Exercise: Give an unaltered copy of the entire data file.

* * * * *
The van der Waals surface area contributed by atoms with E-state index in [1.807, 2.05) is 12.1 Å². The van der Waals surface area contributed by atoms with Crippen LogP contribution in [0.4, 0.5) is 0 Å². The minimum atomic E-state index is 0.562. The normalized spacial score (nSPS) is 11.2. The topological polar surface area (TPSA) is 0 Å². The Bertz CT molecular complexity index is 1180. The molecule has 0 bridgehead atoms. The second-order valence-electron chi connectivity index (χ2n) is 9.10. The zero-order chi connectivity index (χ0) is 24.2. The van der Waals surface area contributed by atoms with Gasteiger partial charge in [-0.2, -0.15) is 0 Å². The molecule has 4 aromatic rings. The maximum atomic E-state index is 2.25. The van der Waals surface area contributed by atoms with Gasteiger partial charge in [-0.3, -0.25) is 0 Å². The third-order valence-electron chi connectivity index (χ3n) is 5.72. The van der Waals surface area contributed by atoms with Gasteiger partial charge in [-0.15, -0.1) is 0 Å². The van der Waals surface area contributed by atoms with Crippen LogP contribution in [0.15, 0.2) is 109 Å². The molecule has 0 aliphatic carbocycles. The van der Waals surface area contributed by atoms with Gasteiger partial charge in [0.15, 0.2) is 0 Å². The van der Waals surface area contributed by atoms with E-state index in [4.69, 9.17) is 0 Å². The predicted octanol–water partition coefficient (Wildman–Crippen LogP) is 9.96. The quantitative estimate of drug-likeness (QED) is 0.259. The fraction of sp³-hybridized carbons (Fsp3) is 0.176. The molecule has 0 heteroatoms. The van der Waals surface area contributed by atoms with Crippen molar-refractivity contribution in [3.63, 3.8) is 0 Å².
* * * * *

The van der Waals surface area contributed by atoms with E-state index in [1.807, 2.05) is 12.1 Å². The van der Waals surface area contributed by atoms with Crippen LogP contribution in [0.4, 0.5) is 0 Å². The minimum atomic E-state index is 0.562. The normalized spacial score (nSPS) is 11.2. The topological polar surface area (TPSA) is 0 Å². The Bertz CT molecular complexity index is 1180. The molecule has 0 bridgehead atoms. The second-order valence-electron chi connectivity index (χ2n) is 9.10. The zero-order chi connectivity index (χ0) is 24.2. The van der Waals surface area contributed by atoms with Gasteiger partial charge in [-0.2, -0.15) is 0 Å². The molecule has 4 aromatic rings. The maximum atomic E-state index is 2.25. The van der Waals surface area contributed by atoms with Gasteiger partial charge in [-0.3, -0.25) is 0 Å². The third-order valence-electron chi connectivity index (χ3n) is 5.72. The van der Waals surface area contributed by atoms with Gasteiger partial charge in [-0.15, -0.1) is 0 Å². The van der Waals surface area contributed by atoms with Crippen LogP contribution in [0.15, 0.2) is 109 Å². The molecule has 0 aliphatic carbocycles. The van der Waals surface area contributed by atoms with Gasteiger partial charge in [0.15, 0.2) is 0 Å². The van der Waals surface area contributed by atoms with E-state index in [4.69, 9.17) is 0 Å². The predicted octanol–water partition coefficient (Wildman–Crippen LogP) is 9.96. The quantitative estimate of drug-likeness (QED) is 0.259. The fraction of sp³-hybridized carbons (Fsp3) is 0.176. The molecule has 0 heteroatoms. The van der Waals surface area contributed by atoms with Crippen molar-refractivity contribution in [3.63, 3.8) is 0 Å².